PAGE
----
Agriculture is Africa's economic cornerstone contributing 32% of Africa's total GDP. Despite an increase in urbanization, nearly three quarters of the Sub Saharan African population live in rural areas many of which are rainfall dependent smallholder farmers whose livelihoods depend on agriculture.
While investment in agriculture throughout Sub-Saharan Africa has led to increases in cash crop and subsistence crop productivity, weather risks threaten these gains. As we have increasingly seen, success in agricultural production that can lead to financial stability does not only depend on a farmer's agricultural knowledge. Often time it depends on having the tools to mitigate climate and environmental risks.
African smallholder farmers hoping to increase agricultural productivity are faced with this vicious cycle:
- Farmers require capital to invest in production (seeds, fertilizer, equipment) and in risk mitigation tools to increase their chances of a good harvest and more income.
- Financial institutions deny loans to farmers as they consider smallholders a risky investments. The perceived risk is not only a result of the seasonal nature of production but also from the increased unpredictability of climatic conditions.
- Farmers have little capital to invest and thus compromise on the quality and quantity of investment leading to lower agricultural productivity.
As an end user, ACRE has observed several improvements in access to data that have facilitated the development of the agricultural insurance sector. These include:
- a greater number of private and non-profit organizations investing in research and dissemination;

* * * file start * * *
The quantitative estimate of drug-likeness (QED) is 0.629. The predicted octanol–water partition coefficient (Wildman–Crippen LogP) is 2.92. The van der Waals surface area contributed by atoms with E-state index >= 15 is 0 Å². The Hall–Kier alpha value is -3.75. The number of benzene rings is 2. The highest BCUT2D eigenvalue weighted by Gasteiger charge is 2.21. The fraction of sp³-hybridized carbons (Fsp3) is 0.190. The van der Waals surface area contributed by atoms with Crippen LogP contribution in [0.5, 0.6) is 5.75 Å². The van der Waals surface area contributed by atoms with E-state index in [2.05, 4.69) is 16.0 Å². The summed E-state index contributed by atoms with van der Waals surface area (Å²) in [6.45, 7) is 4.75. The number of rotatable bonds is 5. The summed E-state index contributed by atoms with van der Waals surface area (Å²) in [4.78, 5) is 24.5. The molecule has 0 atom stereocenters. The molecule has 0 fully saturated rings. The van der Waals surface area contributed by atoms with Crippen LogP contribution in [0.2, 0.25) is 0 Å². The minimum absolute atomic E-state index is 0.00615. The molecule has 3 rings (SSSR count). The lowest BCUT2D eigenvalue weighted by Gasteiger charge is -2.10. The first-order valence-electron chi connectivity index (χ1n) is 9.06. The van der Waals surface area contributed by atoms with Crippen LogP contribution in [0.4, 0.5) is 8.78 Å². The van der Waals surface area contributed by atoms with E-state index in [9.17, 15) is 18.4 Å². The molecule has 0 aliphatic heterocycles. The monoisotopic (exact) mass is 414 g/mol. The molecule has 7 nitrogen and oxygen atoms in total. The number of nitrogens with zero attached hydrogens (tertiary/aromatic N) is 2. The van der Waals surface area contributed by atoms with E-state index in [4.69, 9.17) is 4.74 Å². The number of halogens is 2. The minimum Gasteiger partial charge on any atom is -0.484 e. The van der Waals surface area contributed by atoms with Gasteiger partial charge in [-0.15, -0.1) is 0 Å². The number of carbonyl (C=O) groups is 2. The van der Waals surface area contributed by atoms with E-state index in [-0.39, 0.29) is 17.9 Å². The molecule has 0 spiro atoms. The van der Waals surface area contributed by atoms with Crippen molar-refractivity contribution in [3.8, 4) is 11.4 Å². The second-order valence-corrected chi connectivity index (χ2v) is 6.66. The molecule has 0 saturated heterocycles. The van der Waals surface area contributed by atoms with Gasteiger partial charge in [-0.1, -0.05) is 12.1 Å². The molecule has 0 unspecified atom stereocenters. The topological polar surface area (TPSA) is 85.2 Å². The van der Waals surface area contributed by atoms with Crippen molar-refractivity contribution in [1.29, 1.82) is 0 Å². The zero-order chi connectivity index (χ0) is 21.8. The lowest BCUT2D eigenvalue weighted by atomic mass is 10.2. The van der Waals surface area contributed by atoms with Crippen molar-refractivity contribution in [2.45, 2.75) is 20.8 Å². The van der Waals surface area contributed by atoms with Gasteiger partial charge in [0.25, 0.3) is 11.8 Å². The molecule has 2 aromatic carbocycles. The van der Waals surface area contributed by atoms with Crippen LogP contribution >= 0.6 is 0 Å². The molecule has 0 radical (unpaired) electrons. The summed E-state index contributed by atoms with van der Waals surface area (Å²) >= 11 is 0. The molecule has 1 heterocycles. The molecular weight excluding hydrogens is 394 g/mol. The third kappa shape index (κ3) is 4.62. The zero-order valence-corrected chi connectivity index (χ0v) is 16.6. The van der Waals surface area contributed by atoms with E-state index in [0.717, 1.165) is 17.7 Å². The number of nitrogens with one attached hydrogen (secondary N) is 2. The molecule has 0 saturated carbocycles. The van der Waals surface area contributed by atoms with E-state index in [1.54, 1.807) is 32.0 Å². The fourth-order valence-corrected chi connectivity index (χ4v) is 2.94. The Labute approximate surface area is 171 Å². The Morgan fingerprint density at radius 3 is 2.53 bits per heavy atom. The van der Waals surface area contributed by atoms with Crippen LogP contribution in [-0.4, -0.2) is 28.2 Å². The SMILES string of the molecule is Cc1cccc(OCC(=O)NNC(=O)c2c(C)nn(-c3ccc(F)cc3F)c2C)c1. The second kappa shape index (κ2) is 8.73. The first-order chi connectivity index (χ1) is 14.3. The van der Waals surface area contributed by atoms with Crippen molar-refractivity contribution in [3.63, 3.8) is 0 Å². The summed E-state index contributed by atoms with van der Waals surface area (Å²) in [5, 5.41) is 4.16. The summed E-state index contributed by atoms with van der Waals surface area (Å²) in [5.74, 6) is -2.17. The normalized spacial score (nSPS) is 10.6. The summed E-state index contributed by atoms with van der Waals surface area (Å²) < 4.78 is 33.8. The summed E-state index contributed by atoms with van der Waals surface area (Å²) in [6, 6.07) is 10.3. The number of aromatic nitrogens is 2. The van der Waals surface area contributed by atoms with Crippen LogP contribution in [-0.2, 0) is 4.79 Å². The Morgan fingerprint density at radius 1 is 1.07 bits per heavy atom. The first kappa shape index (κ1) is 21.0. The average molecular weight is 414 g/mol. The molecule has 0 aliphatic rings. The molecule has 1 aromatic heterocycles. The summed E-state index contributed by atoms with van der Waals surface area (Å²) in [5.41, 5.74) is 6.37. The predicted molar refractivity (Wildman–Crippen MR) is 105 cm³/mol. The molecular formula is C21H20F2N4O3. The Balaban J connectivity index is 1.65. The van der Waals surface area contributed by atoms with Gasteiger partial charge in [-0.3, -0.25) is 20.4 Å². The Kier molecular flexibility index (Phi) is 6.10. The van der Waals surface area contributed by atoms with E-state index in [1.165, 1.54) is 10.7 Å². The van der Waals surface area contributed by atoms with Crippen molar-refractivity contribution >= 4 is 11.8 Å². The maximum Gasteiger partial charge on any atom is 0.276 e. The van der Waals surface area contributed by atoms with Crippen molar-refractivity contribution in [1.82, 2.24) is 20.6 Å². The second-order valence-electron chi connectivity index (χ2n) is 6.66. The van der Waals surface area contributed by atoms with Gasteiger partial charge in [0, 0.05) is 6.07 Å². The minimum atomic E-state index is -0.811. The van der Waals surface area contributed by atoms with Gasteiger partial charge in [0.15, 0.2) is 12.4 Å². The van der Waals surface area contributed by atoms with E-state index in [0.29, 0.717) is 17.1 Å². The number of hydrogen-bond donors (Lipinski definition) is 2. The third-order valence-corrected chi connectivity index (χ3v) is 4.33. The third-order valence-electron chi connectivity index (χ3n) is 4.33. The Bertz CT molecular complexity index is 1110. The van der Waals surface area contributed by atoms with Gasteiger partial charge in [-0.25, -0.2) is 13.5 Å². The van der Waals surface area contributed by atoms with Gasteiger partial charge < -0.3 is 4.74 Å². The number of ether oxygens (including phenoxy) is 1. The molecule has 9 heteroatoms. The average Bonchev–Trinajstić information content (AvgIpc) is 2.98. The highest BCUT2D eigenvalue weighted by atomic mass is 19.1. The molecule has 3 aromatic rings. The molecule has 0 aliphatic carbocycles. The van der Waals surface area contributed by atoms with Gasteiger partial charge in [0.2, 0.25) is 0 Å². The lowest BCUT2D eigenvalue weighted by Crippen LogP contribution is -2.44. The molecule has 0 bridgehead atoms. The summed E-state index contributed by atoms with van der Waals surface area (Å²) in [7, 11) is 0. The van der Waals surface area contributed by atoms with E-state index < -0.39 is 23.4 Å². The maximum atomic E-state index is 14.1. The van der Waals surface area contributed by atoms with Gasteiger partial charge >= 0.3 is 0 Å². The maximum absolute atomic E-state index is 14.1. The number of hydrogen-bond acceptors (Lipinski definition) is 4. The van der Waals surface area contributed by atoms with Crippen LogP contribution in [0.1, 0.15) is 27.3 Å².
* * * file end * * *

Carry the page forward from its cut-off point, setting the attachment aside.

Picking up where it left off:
- greater ease in accessing data from various data sources;
- a gradual acceptance of the importance and role played by third party data collectors and;
- an increased recognition of the existence of a business case in the provision of accurate and consistent data.
However, companies like ACRE continue to face important challenges in accessing reliable weather data and thus limit the amount of coverage that can be given to farmers. These challenges include:
- Lack of consistency in the available data sets of weather and climate information. Agricultural insurance requires several years of consistent data to appropriately assess risk.
- Limits in the available data parameters. For example long term temperature data is difficult to acquire and yet it is key to develop products that cover losses due to pests and diseases in crops.
- Data sometimes does not provide a true reflection of on ground experiences and topographic variations, thus there is a real need to have access to data that can be used jointly to reflect on ground experience. For example to analyse drought stress on crops analyst require a combination of data measuring precipitation and greenness of a region.
- The emerging business application of weather and climate data appears to be proceeding at a much faster rate than legislature by national meteorological agencies who are the primary custodians of this data.
ACRE's ability to develop and scale agricultural insurance products depends on the increased research and development happening across Africa for the provision of quality weather and climate date. ACRE recognizes that there is a need for cross sectorial partnership to sufficiently utilise the data and technologies that have already been developed. Our team looks forward to collaborating with governments, private sector and other partners to bring the vision of more professional, productive and food secure smallholders a reality.
The CIRDA Programme is the UNDP Multi-Country Support Programme to Strengthen Climate Information Systems in Africa. Click here to learn more about it.
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